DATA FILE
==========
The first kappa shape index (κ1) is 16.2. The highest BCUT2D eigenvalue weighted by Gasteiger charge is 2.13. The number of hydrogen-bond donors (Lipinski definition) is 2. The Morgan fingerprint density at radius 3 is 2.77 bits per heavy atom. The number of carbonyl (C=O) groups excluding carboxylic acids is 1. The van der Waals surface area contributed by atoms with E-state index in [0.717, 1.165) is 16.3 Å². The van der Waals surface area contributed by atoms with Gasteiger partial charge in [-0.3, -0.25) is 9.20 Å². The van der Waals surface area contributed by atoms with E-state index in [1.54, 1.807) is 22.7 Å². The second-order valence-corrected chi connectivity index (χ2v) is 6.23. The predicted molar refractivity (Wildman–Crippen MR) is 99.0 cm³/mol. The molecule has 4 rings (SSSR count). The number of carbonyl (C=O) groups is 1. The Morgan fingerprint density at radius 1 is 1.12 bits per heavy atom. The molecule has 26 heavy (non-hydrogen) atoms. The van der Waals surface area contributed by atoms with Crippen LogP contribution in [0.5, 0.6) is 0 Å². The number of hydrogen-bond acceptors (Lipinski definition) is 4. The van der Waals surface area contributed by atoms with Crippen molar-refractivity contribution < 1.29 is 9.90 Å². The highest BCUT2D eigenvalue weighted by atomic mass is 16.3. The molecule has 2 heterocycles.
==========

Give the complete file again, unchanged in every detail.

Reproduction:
The first kappa shape index (κ1) is 16.2. The highest BCUT2D eigenvalue weighted by Gasteiger charge is 2.13. The number of hydrogen-bond donors (Lipinski definition) is 2. The Morgan fingerprint density at radius 3 is 2.77 bits per heavy atom. The number of carbonyl (C=O) groups excluding carboxylic acids is 1. The van der Waals surface area contributed by atoms with E-state index in [0.717, 1.165) is 16.3 Å². The van der Waals surface area contributed by atoms with Gasteiger partial charge in [-0.3, -0.25) is 9.20 Å². The van der Waals surface area contributed by atoms with E-state index in [1.54, 1.807) is 22.7 Å². The second-order valence-corrected chi connectivity index (χ2v) is 6.23. The predicted molar refractivity (Wildman–Crippen MR) is 99.0 cm³/mol. The molecule has 4 rings (SSSR count). The number of carbonyl (C=O) groups is 1. The Morgan fingerprint density at radius 1 is 1.12 bits per heavy atom. The molecule has 26 heavy (non-hydrogen) atoms. The van der Waals surface area contributed by atoms with Crippen LogP contribution in [0.5, 0.6) is 0 Å². The number of hydrogen-bond acceptors (Lipinski definition) is 4. The van der Waals surface area contributed by atoms with Crippen molar-refractivity contribution < 1.29 is 9.90 Å². The highest BCUT2D eigenvalue weighted by atomic mass is 16.3. The molecule has 2 heterocycles.